But then came Karol Wojtyla, known to the world as John Paul II. Under him Sr. Faustina was rehabilitated, and set on the fast-track for canonization. The Divine Mercy Devotion was revived, and it spread like wildfire throughout the Novus Ordo church. John Paul wrote an encyclical on the Divine Mercy called Dives in Misericordia, which was long on mercy, but short on any requirements, like repentance for sin.

The most absurd result of John Paul’s Divine Mercy revival was the Divine Mercy Novena beginning on Good Friday, and continuing through Easter Sunday and the Octave of Easter to Low Sunday, which by John Paul’s decree has now become Divine Mercy Sunday.

The Church prepares us from the First Sunday of Advent, and especially through the six weeks of Lent, for the culmination of the Liturgical Year, the observance of the Paschal Mystery, the Crucifixion, Death, and Resurrection of Our Lord Jesus Christ. And are we now going to turn instead to a novena? The Divine Mercy Novena is a clever ruse designed to distract us from the chief mysteries of our Holy Religion. And to advance from absurdity to insanity, “Papa” Bergoglio has just released a Papal Bull declaring a Jubilee Year dedicated to Divine Mercy, based on the so-called “revelations” of “Saint” Faustina.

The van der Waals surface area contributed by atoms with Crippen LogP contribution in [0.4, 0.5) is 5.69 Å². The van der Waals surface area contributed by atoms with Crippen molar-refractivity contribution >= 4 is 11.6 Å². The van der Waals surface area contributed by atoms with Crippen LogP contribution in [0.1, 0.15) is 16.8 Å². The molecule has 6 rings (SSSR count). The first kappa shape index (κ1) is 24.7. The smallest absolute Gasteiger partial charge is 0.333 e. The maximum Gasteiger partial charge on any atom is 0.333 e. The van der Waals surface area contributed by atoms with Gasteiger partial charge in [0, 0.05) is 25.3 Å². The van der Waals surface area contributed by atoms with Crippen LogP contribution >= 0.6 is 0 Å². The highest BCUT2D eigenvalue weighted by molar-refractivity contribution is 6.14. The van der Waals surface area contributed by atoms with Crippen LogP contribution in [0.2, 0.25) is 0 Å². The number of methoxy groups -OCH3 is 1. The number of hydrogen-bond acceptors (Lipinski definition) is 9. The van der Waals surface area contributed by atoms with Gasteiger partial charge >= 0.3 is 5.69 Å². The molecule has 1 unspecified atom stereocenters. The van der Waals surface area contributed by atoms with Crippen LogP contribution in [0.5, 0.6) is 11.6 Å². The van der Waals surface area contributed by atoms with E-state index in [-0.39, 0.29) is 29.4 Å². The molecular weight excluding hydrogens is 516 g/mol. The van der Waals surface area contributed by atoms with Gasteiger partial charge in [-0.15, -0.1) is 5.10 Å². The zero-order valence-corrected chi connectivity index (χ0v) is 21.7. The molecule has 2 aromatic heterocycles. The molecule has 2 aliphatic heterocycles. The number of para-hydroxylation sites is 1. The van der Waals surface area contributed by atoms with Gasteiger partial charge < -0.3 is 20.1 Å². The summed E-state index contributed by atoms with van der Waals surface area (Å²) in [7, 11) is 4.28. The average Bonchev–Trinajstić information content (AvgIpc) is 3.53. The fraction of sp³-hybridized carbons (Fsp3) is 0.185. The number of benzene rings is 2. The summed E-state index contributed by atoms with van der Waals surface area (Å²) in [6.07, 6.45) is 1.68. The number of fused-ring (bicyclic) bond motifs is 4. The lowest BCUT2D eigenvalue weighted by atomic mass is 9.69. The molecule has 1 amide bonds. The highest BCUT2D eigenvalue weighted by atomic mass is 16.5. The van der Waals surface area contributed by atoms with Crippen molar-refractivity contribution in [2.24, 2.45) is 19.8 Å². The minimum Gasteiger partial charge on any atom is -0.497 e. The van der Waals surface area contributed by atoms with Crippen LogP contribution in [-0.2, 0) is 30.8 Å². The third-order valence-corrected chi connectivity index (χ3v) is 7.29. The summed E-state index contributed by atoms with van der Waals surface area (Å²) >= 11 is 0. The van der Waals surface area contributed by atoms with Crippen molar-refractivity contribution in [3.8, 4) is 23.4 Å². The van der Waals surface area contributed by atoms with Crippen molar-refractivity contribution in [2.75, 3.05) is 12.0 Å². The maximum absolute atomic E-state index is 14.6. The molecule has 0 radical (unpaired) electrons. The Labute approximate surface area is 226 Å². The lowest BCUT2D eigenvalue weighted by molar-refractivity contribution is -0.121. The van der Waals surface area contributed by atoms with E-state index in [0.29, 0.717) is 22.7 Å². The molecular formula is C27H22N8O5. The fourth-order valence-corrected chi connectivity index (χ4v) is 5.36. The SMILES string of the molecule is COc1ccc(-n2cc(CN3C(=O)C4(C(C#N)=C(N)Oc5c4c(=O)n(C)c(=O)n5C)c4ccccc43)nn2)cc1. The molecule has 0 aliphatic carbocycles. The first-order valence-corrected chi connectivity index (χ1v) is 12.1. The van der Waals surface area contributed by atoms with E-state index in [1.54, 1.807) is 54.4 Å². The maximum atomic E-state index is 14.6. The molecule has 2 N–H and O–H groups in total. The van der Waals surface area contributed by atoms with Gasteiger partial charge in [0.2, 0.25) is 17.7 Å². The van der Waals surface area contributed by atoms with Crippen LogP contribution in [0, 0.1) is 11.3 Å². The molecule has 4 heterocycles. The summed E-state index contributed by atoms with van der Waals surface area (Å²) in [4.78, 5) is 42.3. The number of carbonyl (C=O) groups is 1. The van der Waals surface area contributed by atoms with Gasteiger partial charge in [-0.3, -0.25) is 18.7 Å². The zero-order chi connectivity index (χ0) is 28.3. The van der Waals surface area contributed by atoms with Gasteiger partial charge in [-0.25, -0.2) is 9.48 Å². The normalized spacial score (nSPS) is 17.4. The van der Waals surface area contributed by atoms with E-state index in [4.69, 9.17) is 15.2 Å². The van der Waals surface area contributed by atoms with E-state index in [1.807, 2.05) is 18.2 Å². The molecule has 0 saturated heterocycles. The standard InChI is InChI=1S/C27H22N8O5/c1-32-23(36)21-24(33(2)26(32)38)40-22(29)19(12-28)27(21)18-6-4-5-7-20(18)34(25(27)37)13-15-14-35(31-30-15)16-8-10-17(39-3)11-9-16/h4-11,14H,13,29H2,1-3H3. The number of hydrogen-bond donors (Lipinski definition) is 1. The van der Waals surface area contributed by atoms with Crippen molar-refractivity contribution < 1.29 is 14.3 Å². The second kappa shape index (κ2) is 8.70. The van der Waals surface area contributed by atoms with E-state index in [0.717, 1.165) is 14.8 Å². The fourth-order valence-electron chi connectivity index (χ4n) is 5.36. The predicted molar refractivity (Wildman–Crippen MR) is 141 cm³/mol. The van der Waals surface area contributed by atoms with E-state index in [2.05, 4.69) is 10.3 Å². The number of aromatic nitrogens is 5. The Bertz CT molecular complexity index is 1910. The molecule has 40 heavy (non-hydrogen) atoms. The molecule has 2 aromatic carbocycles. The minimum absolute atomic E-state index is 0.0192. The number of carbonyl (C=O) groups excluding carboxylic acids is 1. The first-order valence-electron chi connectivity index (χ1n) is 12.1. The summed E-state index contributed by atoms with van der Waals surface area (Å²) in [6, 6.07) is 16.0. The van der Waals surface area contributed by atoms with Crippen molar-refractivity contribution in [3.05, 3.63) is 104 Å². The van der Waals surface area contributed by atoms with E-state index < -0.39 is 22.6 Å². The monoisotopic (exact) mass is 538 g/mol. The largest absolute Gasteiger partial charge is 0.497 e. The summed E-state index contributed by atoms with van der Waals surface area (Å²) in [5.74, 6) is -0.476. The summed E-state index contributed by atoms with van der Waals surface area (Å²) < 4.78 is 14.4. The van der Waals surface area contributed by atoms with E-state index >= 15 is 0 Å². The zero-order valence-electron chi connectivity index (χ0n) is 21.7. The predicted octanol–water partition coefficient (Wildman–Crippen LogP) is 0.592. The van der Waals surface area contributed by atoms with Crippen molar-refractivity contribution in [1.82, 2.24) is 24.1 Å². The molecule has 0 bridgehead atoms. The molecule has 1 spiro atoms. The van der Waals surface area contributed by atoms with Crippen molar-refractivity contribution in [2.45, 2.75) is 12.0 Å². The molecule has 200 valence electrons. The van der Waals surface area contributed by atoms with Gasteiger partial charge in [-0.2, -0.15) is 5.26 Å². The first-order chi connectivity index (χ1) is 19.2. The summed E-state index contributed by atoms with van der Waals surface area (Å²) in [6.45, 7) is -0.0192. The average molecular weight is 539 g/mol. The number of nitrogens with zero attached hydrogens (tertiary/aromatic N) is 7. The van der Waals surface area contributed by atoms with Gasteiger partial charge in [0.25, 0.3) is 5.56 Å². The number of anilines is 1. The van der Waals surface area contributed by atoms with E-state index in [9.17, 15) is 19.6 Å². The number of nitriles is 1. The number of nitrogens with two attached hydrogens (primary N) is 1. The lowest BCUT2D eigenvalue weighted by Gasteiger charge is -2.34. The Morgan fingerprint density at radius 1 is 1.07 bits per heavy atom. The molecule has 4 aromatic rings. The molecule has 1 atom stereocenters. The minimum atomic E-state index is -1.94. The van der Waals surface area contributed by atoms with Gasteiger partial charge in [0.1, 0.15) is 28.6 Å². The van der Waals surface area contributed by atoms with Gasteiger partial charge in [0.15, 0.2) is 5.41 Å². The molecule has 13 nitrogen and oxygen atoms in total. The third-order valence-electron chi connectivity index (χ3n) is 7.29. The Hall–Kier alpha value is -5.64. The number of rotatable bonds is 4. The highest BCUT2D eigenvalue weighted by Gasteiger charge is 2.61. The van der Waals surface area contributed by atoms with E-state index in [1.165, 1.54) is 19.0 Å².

Distracting attention from Holy Week and the Easter Octave with the Divine Mercy novena was not by any means John Paul’s only liturgical atrocity. He changed the Holy Rosary by adding the Luminous Mysteries, and allowing that the Rosary beads could also be used – to recite the Chaplet of Divine Mercy.

Where on earth did these loose cannons, the Vatican II papal pretenders, come from? Are they playing games with us? Well, yes! Someone sent me the following announcement from The Jewish Press.com, by a Mr. Ben-Gedalyahu, with this comment: “The Synagogue of Satan brazenly reveals Talmudic agenda against the Church & Christian Civilization via new video game.” I quote from the announcement:

“The popular Crusader Kings II computer game has created Jewish roots and has gone for monotheism with the new fifth expansion of the game called ‘Sons of Abraham.’… The new version… allows the player to use Christian lords to gain influence in the Catholic Church by using a loyal bishop who can be appointed Cardinal. Once the time comes for white smoke, your friend the Cardinal can elect your favorite as pope… Now the Jews can manipulate the Catholics for a change, choose the pope, take control and make the world a better place” (Tzvi Ben-Gedalyahu, thejewishpress.com, Oct.25, 2013).

But there is only One who can make the world a better place, Christ our King, the Merciful, but Just Judge. Before His arrest and Crucifixion He gave this warning to His Apostles:

“And then, if anyone say to you, ‘Behold, here is the Christ; behold, there he is,’ do not believe it. For false christs and false prophets will arise, and will show signs and wonders, so as to lead astray, if possible, even the elect. Be on your guard, therefore; behold, I have told you all things beforehand” (Mk.13:21-23).